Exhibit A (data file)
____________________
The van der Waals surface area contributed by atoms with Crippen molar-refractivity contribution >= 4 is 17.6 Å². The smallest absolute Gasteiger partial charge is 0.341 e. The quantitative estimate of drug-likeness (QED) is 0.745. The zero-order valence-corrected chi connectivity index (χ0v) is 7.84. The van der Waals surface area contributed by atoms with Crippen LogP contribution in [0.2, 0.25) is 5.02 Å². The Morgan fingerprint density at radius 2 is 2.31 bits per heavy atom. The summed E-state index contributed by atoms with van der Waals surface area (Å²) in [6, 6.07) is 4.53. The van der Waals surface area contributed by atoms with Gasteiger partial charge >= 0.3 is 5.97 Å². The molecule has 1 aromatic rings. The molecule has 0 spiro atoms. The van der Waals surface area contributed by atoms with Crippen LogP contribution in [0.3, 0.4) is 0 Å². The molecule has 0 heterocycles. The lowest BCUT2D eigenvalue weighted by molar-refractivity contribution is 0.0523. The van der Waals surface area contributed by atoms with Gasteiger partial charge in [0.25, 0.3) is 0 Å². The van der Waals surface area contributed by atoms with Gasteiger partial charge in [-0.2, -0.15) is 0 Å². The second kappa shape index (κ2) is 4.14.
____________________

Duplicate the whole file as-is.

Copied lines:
The van der Waals surface area contributed by atoms with Crippen molar-refractivity contribution >= 4 is 17.6 Å². The smallest absolute Gasteiger partial charge is 0.341 e. The quantitative estimate of drug-likeness (QED) is 0.745. The zero-order valence-corrected chi connectivity index (χ0v) is 7.84. The van der Waals surface area contributed by atoms with Crippen LogP contribution in [0.2, 0.25) is 5.02 Å². The Morgan fingerprint density at radius 2 is 2.31 bits per heavy atom. The summed E-state index contributed by atoms with van der Waals surface area (Å²) in [6, 6.07) is 4.53. The van der Waals surface area contributed by atoms with Gasteiger partial charge >= 0.3 is 5.97 Å². The molecule has 1 aromatic rings. The molecule has 0 spiro atoms. The van der Waals surface area contributed by atoms with Crippen LogP contribution in [0.3, 0.4) is 0 Å². The molecule has 0 heterocycles. The lowest BCUT2D eigenvalue weighted by molar-refractivity contribution is 0.0523. The van der Waals surface area contributed by atoms with Gasteiger partial charge in [0.25, 0.3) is 0 Å². The van der Waals surface area contributed by atoms with Gasteiger partial charge in [-0.2, -0.15) is 0 Å². The second kappa shape index (κ2) is 4.14.